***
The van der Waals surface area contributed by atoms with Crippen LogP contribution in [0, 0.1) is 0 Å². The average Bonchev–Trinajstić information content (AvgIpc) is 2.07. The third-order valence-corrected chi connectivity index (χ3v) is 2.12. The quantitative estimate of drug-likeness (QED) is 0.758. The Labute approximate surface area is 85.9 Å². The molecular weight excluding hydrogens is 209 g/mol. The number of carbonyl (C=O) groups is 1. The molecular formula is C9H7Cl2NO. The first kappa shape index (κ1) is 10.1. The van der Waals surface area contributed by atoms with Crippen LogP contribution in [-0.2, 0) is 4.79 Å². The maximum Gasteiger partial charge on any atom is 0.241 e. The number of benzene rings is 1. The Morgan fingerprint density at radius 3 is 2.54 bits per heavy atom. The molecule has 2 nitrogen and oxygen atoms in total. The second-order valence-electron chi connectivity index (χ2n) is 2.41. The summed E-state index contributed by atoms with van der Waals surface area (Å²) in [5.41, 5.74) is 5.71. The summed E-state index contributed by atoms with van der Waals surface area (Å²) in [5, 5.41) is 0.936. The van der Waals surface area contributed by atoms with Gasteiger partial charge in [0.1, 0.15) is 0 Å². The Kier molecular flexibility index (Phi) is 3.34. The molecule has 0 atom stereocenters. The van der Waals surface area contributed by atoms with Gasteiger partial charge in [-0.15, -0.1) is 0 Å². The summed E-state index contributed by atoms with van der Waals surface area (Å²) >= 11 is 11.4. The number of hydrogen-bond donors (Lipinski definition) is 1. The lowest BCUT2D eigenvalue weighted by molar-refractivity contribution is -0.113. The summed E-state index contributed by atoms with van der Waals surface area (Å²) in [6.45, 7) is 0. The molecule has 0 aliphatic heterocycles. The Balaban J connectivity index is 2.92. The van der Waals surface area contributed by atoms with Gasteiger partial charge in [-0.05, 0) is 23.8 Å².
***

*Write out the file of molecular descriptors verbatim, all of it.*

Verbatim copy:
The van der Waals surface area contributed by atoms with Crippen LogP contribution in [0, 0.1) is 0 Å². The average Bonchev–Trinajstić information content (AvgIpc) is 2.07. The third-order valence-corrected chi connectivity index (χ3v) is 2.12. The quantitative estimate of drug-likeness (QED) is 0.758. The Labute approximate surface area is 85.9 Å². The molecular weight excluding hydrogens is 209 g/mol. The number of carbonyl (C=O) groups is 1. The molecular formula is C9H7Cl2NO. The first kappa shape index (κ1) is 10.1. The van der Waals surface area contributed by atoms with Crippen LogP contribution in [-0.2, 0) is 4.79 Å². The maximum Gasteiger partial charge on any atom is 0.241 e. The number of benzene rings is 1. The Morgan fingerprint density at radius 3 is 2.54 bits per heavy atom. The molecule has 2 nitrogen and oxygen atoms in total. The second-order valence-electron chi connectivity index (χ2n) is 2.41. The summed E-state index contributed by atoms with van der Waals surface area (Å²) in [5.41, 5.74) is 5.71. The summed E-state index contributed by atoms with van der Waals surface area (Å²) in [5, 5.41) is 0.936. The van der Waals surface area contributed by atoms with Gasteiger partial charge in [0.1, 0.15) is 0 Å². The Kier molecular flexibility index (Phi) is 3.34. The molecule has 0 atom stereocenters. The van der Waals surface area contributed by atoms with Gasteiger partial charge in [-0.15, -0.1) is 0 Å². The summed E-state index contributed by atoms with van der Waals surface area (Å²) >= 11 is 11.4. The number of hydrogen-bond donors (Lipinski definition) is 1. The lowest BCUT2D eigenvalue weighted by molar-refractivity contribution is -0.113. The summed E-state index contributed by atoms with van der Waals surface area (Å²) in [6.45, 7) is 0. The molecule has 0 aliphatic heterocycles. The Balaban J connectivity index is 2.92. The van der Waals surface area contributed by atoms with Gasteiger partial charge in [-0.05, 0) is 23.8 Å².